ASME not happy about sponsorship between New Yorker and Target

The August 22nd issue of The New Yorker was a first for the magazine, only carrying ads for Target. The illustrated ads were created by more than two dozen artists including Milton Glaser, Robert Risko and Ruben Toledo. reports on backlash by the ASME (American Society of Magazine Editors) claiming that violated society guidelines.

The issue the ASME has is that guidelines for magazines who have only one advertiser need to include an explaination that editorial content is not influenced by the advertiser. The Target issue of The New Yorker didn't include anything of the sort.

The New Yorker has promised that or when they do another issue with one sponsor they will be sure to include such a note.

Here are 8 of the 18 ads that appeared in Target's sponsored issue of the magazine:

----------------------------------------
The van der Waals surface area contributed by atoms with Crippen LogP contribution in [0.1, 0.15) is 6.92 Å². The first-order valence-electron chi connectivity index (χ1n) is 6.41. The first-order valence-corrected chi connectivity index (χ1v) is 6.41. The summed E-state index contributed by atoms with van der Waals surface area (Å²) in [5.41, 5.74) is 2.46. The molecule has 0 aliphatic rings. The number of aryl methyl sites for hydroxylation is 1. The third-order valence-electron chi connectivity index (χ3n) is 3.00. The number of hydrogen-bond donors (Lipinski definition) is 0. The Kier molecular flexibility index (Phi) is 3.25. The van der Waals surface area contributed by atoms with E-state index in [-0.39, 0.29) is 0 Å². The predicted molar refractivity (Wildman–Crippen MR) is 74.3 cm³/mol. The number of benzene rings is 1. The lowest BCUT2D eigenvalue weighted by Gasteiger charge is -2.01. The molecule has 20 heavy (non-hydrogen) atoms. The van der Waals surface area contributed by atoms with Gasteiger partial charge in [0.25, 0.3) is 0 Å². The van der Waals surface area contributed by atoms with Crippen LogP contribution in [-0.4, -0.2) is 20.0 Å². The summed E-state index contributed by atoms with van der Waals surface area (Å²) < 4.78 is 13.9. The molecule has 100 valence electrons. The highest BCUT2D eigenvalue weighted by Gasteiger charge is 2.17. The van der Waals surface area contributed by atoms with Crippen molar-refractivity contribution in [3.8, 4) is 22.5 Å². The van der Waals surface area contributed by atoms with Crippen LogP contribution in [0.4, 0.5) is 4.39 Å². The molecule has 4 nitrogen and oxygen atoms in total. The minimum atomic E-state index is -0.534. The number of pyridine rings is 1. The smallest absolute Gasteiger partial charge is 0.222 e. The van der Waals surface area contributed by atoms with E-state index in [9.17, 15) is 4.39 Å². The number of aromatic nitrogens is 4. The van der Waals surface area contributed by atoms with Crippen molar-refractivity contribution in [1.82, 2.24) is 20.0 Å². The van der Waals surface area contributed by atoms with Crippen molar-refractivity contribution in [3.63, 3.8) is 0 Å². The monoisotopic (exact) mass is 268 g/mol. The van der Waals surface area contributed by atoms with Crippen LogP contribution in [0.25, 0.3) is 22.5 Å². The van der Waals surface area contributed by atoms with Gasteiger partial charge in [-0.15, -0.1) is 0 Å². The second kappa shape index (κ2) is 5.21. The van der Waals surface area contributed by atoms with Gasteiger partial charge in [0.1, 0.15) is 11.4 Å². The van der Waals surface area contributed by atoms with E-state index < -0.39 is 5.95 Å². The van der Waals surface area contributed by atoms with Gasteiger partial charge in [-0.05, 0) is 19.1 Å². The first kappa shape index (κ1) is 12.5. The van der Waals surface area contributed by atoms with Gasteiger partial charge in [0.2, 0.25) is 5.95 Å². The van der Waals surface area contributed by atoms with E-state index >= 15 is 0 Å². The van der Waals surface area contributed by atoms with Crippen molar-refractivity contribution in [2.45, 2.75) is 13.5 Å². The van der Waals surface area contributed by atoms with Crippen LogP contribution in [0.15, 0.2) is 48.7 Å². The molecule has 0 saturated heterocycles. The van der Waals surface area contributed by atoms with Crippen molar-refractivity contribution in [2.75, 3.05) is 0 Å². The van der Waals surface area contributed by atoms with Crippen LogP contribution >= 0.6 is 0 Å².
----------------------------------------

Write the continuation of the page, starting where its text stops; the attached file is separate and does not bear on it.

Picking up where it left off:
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AnonymousCoward's picture

I think the ASME are quite fine with The New Yorker Target issue and this can hardly be called a "backlash". The truth is that the ASME had no choice but to issue some kind of mild wrist slap as their guidelines to the industry stipulate that if there is a single-sponsor issue of a magazine then that magazine has to carry an itty-bitty disclaimer saying that the sponsor has not influenced editorial content. The New Yorker forgot (probably because it was a loooong time since anyone had read the ASME guidelines). So the ASME says to The New Yorker --"naughty, naughty, the next time you do this, don't go being so absent-minded". The magazine doesn't even have to print an apology! No backlash, no ASME flexing its (wimpy) muscle, no lack of happiness. But a great escuse to see those lovely bits of artwork again...